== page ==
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Original Issue

Futures Market A return to the Super Bowl is more likely for the Bucs than for the Raiders

For Tampa Bay and Oakland, the key numbers in looking ahead to
next season are 31 and $45.4 million, respectively. The
Buccaneers do not have a defensive starter older than 31, and the
Raiders are $45.4 million over the projected 2003 salary cap of
$73.9 million.

Oakland could trim its payroll by releasing nonessential veterans
such as defensive linemen Darrell Russell and Sam Adams,
cornerback Tory James and running back Terry Kirby--a savings of
up to $30 million, depending on when those players were cut. Left
tackle Barry Sims, who showed how vulnerable he is to speed
rushers when Simeon Rice whipped him on Sunday, will likely be
kept, but he counts $5.13 million against the cap next season and
might be one of perhaps 20 veterans asked to restructure their
contracts to help the team remain competitive. The good news for
Oakland is that it has only two free agents important enough to
re-sign: guard Mo Collins and punter Shane Lechler.

But the payroll isn't the only concern for the Raiders, who also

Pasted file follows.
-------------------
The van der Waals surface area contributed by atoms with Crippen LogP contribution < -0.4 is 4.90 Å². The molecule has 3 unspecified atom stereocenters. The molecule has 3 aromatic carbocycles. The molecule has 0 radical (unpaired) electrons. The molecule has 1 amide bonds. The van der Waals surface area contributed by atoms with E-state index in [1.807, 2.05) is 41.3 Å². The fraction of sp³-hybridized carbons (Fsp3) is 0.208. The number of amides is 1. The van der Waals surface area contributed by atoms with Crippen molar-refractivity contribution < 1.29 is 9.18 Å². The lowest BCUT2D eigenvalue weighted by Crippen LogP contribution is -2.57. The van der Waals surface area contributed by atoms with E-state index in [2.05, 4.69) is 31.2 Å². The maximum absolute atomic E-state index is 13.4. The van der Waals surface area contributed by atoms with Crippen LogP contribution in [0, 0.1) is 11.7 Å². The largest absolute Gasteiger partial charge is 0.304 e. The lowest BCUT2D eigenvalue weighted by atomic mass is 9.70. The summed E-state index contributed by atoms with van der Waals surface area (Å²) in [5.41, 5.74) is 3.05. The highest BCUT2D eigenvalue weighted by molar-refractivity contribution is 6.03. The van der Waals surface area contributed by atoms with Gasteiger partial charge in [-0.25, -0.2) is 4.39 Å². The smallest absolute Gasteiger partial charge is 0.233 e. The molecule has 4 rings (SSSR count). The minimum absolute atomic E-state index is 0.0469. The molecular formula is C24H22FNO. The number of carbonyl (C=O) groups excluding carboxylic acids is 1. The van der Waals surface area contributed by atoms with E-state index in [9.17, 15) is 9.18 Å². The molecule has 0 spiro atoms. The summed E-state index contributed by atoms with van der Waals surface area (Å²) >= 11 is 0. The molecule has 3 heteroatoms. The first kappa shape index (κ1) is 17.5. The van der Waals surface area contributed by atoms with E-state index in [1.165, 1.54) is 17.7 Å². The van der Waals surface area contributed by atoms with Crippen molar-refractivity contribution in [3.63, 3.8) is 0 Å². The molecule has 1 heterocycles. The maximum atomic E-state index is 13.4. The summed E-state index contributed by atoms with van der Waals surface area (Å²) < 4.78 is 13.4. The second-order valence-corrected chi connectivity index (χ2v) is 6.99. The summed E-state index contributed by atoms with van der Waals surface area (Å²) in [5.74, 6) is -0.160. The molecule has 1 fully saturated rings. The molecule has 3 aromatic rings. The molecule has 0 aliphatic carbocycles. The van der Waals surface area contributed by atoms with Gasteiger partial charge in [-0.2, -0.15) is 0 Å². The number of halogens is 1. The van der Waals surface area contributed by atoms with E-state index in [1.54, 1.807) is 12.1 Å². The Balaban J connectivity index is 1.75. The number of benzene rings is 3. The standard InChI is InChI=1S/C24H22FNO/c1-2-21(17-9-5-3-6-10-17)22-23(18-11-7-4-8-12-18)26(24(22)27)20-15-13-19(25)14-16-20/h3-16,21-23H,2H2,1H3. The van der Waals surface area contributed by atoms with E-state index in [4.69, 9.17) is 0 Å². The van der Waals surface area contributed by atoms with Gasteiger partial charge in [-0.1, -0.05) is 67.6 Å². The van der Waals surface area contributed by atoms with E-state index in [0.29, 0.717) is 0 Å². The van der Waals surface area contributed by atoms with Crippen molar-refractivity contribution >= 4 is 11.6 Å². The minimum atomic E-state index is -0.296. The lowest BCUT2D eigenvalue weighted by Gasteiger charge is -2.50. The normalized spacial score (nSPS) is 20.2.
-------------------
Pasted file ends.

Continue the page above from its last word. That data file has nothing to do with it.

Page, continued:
often had the oldest starting lineup in the league (average age:
29 1/2). With two first-and one second-round picks in the April
draft, they need an influx of young talent, though they would
also need additional room under the cap to pay those players.

As for Tampa Bay, the team's biggest worry may be hubris. Like
his two most outspoken and high-profile players, defensive tackle
Warren Sapp and wide receiver Keyshawn Johnson, coach Jon Gruden
never shies away from an endorsement or a moment in the
spotlight. Also, there's no telling how post--Super Bowl
attention will be handled by young players such as MVP free
safety Dexter Jackson, 25, and cornerback Dwight Smith, 24. On
the field the Bucs seem woefully unprepared to survive a serious
injury to quarterback Brad Johnson, who will be 35 in September
and has a history of brittleness. Expect Gruden to find an
experienced backup quarterback on the free-agent market.

Gruden, the winner of 55 games and a Super Bowl before turning
40, is the most driven coach in the game, and it's hard to
imagine that he'll slack off. As long as the defensive keystones
stay healthy and hungry, the Bucs should stay atop one of the
toughest divisions in football. "We've got to keep winning," Sapp
said after Sunday's game, "to be one of the great defenses of all

Easier said than done. In the 10 seasons since the salary cap was
instituted, only one team--the Denver Broncos--has won
back-to-back Super Bowls (1998 and '99). In the four seasons
after winning the second title, Denver has gone to the playoffs
once and is three games over .500. Uneasy lies the crown.--P.K.

COLOR PHOTO: DAMIAN STROHMEYER (GRUDEN) RINGLEADER Though he was coaching against old pals, Gruden didn't hide his glee as the Bucs delivered each crushing blow.